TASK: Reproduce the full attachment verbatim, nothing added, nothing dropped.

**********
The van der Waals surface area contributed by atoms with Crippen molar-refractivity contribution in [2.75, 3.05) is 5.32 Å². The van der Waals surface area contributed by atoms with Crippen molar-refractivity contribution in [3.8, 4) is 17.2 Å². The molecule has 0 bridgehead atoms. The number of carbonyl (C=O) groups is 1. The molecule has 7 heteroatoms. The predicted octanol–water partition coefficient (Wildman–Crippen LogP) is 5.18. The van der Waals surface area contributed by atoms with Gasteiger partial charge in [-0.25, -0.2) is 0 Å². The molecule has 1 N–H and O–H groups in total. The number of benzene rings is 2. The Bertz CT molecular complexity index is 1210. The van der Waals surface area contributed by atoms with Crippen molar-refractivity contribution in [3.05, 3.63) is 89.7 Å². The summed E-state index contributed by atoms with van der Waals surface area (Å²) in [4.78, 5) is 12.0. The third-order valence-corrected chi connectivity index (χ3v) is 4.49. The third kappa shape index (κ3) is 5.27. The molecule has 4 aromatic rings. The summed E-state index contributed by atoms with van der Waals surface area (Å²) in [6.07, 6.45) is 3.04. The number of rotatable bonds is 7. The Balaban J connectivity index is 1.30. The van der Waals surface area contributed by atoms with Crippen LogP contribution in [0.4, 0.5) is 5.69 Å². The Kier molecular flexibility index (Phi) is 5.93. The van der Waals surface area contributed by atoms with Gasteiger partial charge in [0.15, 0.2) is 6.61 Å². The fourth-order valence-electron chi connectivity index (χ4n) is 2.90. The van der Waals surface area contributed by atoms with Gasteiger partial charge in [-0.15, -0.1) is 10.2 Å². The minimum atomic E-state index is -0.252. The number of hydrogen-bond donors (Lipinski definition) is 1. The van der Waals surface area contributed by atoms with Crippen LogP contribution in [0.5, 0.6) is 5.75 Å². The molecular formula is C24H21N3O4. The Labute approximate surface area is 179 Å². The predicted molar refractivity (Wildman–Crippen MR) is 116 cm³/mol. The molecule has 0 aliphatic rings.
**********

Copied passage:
The van der Waals surface area contributed by atoms with Crippen molar-refractivity contribution in [2.75, 3.05) is 5.32 Å². The van der Waals surface area contributed by atoms with Crippen molar-refractivity contribution in [3.8, 4) is 17.2 Å². The molecule has 0 bridgehead atoms. The number of carbonyl (C=O) groups is 1. The molecule has 7 heteroatoms. The predicted octanol–water partition coefficient (Wildman–Crippen LogP) is 5.18. The van der Waals surface area contributed by atoms with Gasteiger partial charge in [-0.25, -0.2) is 0 Å². The molecule has 1 N–H and O–H groups in total. The number of benzene rings is 2. The Bertz CT molecular complexity index is 1210. The van der Waals surface area contributed by atoms with Crippen molar-refractivity contribution in [3.05, 3.63) is 89.7 Å². The summed E-state index contributed by atoms with van der Waals surface area (Å²) in [4.78, 5) is 12.0. The third-order valence-corrected chi connectivity index (χ3v) is 4.49. The third kappa shape index (κ3) is 5.27. The molecule has 4 aromatic rings. The summed E-state index contributed by atoms with van der Waals surface area (Å²) in [6.07, 6.45) is 3.04. The number of rotatable bonds is 7. The Balaban J connectivity index is 1.30. The van der Waals surface area contributed by atoms with Crippen LogP contribution in [0.4, 0.5) is 5.69 Å². The Kier molecular flexibility index (Phi) is 5.93. The van der Waals surface area contributed by atoms with Gasteiger partial charge in [0.15, 0.2) is 6.61 Å². The fourth-order valence-electron chi connectivity index (χ4n) is 2.90. The van der Waals surface area contributed by atoms with Gasteiger partial charge in [-0.15, -0.1) is 10.2 Å². The minimum atomic E-state index is -0.252. The number of hydrogen-bond donors (Lipinski definition) is 1. The van der Waals surface area contributed by atoms with Crippen LogP contribution in [0.5, 0.6) is 5.75 Å². The molecular formula is C24H21N3O4. The Labute approximate surface area is 179 Å². The predicted molar refractivity (Wildman–Crippen MR) is 116 cm³/mol. The molecule has 0 aliphatic rings.